LIAR, LIAR, PANTS ON FIRE
August 14, 2009
It may well be that “the devil is the father of lies,” but in the words of Josh Billings, “he neglected to patent the idea, and the business now suffers from competition.” Whereas in years past the lesson of Pinocchio spoke volumes to children who feared being found in falsity, deception by design has become today what Edmund Burke describes as “a perennial spring.”
Case in point: In the 1998 movie LIAR, LIAR Jim Carrey portrayed an attorney whose son wishes that he would stop his habitually lying. When the boy’s wish comes true, the “perennial spring” of lies dries up; but havoc ensues. Fact is attorneys are not lone liars. Politicians, students, business partners, mates, lovers, junkies, employees, employers, polygamists, attorneys, retailers, religious opportunists, masters of espionage, scam artists and crooks are honing to perfection the art of deception.
With hardly a bat of the eye, spouses lie to assuage their mates, and kids lie to escape discipline. Lawyers lie to whitewash clients, and criminals lie to escape justice. Speeders lie to avert tickets, and politicians lie to win elections. Parishioners lie to escape duty, and ministers lie to appear holy.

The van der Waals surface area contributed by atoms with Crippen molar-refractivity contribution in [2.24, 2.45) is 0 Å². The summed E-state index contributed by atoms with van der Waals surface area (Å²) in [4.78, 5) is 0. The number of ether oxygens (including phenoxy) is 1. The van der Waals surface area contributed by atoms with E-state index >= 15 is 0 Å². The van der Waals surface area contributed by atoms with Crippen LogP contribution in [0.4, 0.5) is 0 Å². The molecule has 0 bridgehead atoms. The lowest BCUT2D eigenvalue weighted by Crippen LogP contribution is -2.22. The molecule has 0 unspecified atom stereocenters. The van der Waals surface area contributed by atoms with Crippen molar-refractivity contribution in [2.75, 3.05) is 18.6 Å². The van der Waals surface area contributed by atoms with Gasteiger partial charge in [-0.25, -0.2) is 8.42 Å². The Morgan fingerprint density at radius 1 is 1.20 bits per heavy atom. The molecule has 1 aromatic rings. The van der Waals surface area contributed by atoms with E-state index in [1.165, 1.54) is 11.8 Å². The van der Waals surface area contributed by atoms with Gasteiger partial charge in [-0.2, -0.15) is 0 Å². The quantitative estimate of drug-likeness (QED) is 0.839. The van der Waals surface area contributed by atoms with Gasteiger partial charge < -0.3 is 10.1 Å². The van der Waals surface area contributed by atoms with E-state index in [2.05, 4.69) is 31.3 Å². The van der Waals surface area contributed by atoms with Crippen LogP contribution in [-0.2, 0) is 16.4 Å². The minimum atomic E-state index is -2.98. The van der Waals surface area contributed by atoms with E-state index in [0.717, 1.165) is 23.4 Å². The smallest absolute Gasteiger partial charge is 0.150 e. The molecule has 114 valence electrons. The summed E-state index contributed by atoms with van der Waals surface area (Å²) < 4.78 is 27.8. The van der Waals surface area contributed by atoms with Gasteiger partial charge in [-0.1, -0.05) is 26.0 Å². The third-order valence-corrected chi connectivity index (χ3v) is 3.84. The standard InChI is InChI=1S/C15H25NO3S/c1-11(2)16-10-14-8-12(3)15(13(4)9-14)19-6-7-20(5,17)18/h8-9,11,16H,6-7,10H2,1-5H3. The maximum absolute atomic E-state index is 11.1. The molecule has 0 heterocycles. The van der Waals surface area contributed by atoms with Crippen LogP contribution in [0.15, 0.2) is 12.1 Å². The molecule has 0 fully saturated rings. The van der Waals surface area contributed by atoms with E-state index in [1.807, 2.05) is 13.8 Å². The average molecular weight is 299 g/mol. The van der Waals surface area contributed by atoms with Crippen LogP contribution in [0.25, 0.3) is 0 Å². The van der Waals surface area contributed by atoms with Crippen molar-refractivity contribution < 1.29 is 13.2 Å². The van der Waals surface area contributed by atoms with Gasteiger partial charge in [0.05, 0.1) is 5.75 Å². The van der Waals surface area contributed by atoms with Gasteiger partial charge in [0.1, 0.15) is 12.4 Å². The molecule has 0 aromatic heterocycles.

Falsehood: Its Twists and Turns
In the biblical sense, morality speaks to sexual chastity, honor, integrity and truthfulness. Granted, some falsehoods (oral or written) are unintentional—e.g., a misspoken word. On the other hand, some exploitatively promote self-interest. There’s the “little white lie” and out-and-out falsehood, birthed from whom the Bible characterizes as the “Father of Lies, a murderer from the beginning.”
Lies can be active (speaking untruth) or passive (failing to disclose full truth). They introduce logical contradictions or specious fallacies. If for entertainment purposes alone, some folks intentionally exaggerate or mislead. Others go beyond cleverness and trickery to defraud, unfairly discriminate or counterfeit.
The R-rated Imperative
So prevalent is the practice of falsehood that onlookers everywhere snickered when some years back the leader of the free world was caught in a tangled web of lies with respect to his sexual immorality. Many, if not most dismissed as inconsequential the memorable finger-in-the-face, bald-faced lie planted on them. The subject matter alone demands deception, they reasoned.
Moralists disagree; however, before mounting the proverbial high horse, these do well to recall that indicting an administration on the basis of lies, shredded documents, moral impropriety, abused power, laundered money, obstructed justice and the like is tricky business.